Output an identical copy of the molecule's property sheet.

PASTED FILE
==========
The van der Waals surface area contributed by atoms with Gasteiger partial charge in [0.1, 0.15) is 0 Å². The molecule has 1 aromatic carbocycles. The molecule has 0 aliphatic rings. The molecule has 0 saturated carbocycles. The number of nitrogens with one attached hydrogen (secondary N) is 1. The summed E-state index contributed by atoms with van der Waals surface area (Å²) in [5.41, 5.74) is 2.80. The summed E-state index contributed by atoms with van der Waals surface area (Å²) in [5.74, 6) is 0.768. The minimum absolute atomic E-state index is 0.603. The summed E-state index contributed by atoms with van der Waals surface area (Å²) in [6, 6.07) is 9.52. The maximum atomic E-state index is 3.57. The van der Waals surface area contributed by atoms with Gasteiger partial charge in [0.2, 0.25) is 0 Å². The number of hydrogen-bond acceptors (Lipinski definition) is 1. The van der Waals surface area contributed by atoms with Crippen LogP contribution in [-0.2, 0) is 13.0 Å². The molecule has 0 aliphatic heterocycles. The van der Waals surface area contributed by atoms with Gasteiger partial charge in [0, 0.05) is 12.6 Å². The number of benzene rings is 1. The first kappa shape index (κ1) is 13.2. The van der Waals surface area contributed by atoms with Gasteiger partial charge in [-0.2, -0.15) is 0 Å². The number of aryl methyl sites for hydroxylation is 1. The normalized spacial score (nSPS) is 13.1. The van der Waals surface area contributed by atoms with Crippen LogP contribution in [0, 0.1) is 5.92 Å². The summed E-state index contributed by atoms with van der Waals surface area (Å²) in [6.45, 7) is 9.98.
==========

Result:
The van der Waals surface area contributed by atoms with Gasteiger partial charge in [0.1, 0.15) is 0 Å². The molecule has 1 aromatic carbocycles. The molecule has 0 aliphatic rings. The molecule has 0 saturated carbocycles. The number of nitrogens with one attached hydrogen (secondary N) is 1. The summed E-state index contributed by atoms with van der Waals surface area (Å²) in [5.41, 5.74) is 2.80. The summed E-state index contributed by atoms with van der Waals surface area (Å²) in [5.74, 6) is 0.768. The minimum absolute atomic E-state index is 0.603. The summed E-state index contributed by atoms with van der Waals surface area (Å²) in [6, 6.07) is 9.52. The maximum atomic E-state index is 3.57. The van der Waals surface area contributed by atoms with Gasteiger partial charge in [0.2, 0.25) is 0 Å². The number of hydrogen-bond acceptors (Lipinski definition) is 1. The van der Waals surface area contributed by atoms with Crippen LogP contribution in [-0.2, 0) is 13.0 Å². The molecule has 0 aliphatic heterocycles. The van der Waals surface area contributed by atoms with Gasteiger partial charge in [0, 0.05) is 12.6 Å². The number of benzene rings is 1. The first kappa shape index (κ1) is 13.2. The van der Waals surface area contributed by atoms with Gasteiger partial charge in [-0.2, -0.15) is 0 Å². The number of aryl methyl sites for hydroxylation is 1. The normalized spacial score (nSPS) is 13.1. The van der Waals surface area contributed by atoms with Crippen LogP contribution in [0, 0.1) is 5.92 Å². The summed E-state index contributed by atoms with van der Waals surface area (Å²) in [6.45, 7) is 9.98.